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Last week saw the publication of the IMF’s bi-annual World Economic Outlook, which includes both the IMF’s forecast for the world economy and also a variety of topics that the Fund’s staff have researched. The main conclusions have been extensively covered in the media (‘IMF Cuts Global Growth Outlook for 2019’ - Bloomberg), but we wanted to pass on some other insights that we gleaned from reading it.
1. Corporate power is rising at a rate that troubles the IMF, but not in emerging markets
The fascinating (no, really) second chapter of the report (‘The Rise of Corporate Market Power and its Macroeconomic Effects’) investigates rising corporate market power and its relationship with slowing growth and rising inequality. The study has looked at a dataset of over a million firms across 27 countries, focusing on price markups (the ratio of a good’s price to the marginal cost of producing it).
The Fund’s broad overall conclusion:
‘There has been a moderate rise in corporate market power across advanced economies. Economy-wide markups increased by close to 8 percent, on average, across firms during the 2000–15 sample period, alongside rising profits and market concentration. By contrast, markups remained broadly stable in emerging markets, possibly reflecting limited country coverage and the fact that market competition was weaker than in advanced economies to start with.’
Whilst noting the limited emerging market coverage, this does suggest that capitalism may be in better fundamental health in emerging markets than in advanced economies.
The report then goes on to identify some of the negative effects of rising corporate market power, such as reduced private fixed investment and a falling share of national income paid to labour. It doesn’t go on to make the link with the explosion of populist politics (I mean, it’s the IMF we’re reading here), but this is an intriguing report and worthy of both additional consideration and extension studies into emerging economies not covered by this report. Our instinct is that the two emerging markets at opposite ends of the competitiveness spectrum are Mexico and China, neither of which are covered here, and they would show some interesting results in this kind of study.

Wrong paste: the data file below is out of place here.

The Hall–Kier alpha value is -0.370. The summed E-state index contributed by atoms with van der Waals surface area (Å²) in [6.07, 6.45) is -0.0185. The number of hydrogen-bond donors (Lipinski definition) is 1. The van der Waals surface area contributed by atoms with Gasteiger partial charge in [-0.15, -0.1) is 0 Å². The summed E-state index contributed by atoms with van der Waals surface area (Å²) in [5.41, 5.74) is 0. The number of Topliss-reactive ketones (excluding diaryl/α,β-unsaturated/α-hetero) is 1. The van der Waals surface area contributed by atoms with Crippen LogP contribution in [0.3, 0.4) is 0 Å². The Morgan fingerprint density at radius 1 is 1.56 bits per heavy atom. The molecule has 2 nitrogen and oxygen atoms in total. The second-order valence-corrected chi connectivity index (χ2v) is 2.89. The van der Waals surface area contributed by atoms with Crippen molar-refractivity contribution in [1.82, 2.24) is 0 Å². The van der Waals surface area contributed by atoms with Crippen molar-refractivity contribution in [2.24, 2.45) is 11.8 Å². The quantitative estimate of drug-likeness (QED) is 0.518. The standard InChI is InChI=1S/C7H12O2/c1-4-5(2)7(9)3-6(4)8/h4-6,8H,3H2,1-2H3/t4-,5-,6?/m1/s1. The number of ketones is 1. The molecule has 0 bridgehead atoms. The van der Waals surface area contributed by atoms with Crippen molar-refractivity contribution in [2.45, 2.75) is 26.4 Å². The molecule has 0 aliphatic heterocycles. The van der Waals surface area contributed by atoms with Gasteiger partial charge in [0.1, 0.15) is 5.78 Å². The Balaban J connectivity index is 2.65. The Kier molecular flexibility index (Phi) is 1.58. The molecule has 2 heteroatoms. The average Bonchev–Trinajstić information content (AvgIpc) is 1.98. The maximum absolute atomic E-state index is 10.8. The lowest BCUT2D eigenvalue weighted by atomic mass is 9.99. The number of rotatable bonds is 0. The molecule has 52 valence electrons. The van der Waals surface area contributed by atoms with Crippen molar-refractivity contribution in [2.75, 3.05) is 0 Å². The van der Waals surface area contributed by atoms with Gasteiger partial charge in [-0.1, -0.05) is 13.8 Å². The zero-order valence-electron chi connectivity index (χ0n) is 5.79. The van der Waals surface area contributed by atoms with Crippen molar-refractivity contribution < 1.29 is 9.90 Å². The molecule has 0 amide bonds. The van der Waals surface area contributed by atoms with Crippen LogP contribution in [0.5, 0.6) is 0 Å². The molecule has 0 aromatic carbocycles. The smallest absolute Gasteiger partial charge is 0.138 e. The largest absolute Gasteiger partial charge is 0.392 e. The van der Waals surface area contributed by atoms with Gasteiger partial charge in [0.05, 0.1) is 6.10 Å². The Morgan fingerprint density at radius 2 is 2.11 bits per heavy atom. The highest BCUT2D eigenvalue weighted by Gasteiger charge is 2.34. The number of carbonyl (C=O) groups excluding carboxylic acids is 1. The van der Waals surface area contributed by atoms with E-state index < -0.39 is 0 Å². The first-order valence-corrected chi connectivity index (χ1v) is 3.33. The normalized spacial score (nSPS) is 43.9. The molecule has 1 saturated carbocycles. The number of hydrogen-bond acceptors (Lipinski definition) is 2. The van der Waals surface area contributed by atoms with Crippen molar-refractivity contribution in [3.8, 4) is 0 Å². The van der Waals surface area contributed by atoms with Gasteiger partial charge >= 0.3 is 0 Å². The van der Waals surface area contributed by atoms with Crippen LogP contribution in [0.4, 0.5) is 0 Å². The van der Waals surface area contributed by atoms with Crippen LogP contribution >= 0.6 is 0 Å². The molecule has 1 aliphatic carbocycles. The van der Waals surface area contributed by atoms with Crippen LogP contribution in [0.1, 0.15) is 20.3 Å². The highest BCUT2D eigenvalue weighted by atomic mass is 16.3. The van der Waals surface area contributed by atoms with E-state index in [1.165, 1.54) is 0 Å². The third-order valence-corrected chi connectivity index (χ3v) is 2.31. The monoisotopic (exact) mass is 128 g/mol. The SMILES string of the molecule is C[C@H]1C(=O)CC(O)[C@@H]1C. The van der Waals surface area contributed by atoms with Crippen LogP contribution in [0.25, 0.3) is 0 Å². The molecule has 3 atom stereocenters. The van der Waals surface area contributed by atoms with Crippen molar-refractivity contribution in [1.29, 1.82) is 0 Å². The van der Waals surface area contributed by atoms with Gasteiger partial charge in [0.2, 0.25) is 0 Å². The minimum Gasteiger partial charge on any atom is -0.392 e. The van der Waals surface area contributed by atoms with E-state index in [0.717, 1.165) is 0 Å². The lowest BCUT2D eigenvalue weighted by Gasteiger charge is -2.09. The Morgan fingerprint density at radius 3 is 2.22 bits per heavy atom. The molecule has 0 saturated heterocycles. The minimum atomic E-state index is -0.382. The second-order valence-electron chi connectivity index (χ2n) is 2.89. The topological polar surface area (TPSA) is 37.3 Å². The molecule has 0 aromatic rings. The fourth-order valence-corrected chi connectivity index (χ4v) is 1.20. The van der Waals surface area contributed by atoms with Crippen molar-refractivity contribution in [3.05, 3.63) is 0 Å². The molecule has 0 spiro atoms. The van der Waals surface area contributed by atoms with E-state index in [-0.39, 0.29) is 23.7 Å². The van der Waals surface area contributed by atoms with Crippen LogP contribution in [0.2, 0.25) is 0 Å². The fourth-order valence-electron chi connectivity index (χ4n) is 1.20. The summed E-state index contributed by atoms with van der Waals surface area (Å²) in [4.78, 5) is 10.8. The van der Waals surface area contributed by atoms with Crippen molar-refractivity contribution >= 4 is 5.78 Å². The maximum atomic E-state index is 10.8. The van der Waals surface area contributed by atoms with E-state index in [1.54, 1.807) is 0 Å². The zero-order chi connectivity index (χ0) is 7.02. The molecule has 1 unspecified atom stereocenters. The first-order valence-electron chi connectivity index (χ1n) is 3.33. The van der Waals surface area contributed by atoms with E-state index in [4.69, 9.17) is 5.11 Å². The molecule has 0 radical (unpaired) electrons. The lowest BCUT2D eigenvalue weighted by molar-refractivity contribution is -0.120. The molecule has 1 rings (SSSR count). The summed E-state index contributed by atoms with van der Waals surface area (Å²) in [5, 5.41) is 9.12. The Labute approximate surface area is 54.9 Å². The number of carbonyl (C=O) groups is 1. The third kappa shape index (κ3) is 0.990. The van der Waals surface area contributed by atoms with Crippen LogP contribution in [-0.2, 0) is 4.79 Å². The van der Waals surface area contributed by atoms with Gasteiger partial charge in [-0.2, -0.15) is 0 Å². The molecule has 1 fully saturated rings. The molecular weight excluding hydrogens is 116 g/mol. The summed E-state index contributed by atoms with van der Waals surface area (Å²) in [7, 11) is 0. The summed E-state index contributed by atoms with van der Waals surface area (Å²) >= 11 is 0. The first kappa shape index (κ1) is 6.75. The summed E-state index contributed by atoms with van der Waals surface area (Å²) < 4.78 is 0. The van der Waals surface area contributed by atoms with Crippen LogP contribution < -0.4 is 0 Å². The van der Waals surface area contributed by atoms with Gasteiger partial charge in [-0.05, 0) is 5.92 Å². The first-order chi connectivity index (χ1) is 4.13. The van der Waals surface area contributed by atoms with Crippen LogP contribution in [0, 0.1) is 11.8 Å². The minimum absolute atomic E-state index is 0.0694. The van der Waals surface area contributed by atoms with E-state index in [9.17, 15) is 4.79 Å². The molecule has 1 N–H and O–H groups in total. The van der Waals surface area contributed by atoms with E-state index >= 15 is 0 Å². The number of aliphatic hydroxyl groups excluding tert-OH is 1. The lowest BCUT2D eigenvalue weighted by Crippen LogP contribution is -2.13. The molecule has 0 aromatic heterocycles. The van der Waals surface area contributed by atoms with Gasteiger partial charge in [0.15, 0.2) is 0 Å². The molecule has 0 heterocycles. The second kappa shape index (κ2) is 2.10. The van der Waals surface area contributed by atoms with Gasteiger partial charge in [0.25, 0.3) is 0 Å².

2. Looking at trade on a value-added basis is more meaningful than on a gross value basis, and shows up some unusual effects
Popular and political debate around trade balances focuses on the gross values of exports and imports. This is despite economic theory being very clear that it is the value added by the export country to the goods that it has itself imported that should be considered.
The report uses the example of trade among China, Korea, and the US in electrical goods, such as smartphones:
‘The United States exports some inputs (such as design) to Korea, which adds new inputs (semiconductors and processors) to the production stage and exports the resulting new intermediates to China, which in turn completes production by assembling the inputs and ships the final goods back to the United States. In the example of these goods, the United States accumulates a gross bilateral surplus with Korea and a deficit with China. These values, however, do not reflect the true origin and destination of the value of production generated—and consumed—in each country.’
Thus, the trade deficit that the US reports with China includes the import of value added in China and countries like Korea to the US’s own exports, and the politicisation of trade with China threatens not only the Chinese economy, but also the US export sector. Equity investors have very much focused on the risks to emerging markets from a trade war and perhaps not enough on the risks to some major US sectors.
Additionally, elsewhere in the report, the IMF details the results of a modelling exercise which concludes that, if US-China trade is permanently impaired, the main beneficiaries would be Mexico, Korea and some South-East Asian nations. For us, the conclusion is to not be overly pessimistic on the prospects for EM ex-China in the event that trade relations between the US and China do not recover.
3. Outlook for India remains very strong
Looking at the IMF’s medium-term economic forecasts, one clear pattern is the superiority of the growth opportunity in India to that of growth, well, everywhere else.
With China expected to see a ‘gradual slowdown [in growth] to 5.5 percent by 2024 as internal rebalancing toward a private-consumption and services-based economy continues and regulatory tightening slows the accumulation of debt and associated vulnerabilities’, India is left as the fastest growing of the major economies and regions.
The report notes that ‘growth in India is expected to stabilize at just under 7¾ percent over the medium term, based on continued implementation of structural reforms and easing of infrastructure bottlenecks.’ It also recognises that ‘important steps have been taken to strengthen financial sector balance sheets, including through accelerated resolution of nonperforming assets under a simplified bankruptcy framework.’ We would agree wholeheartedly.
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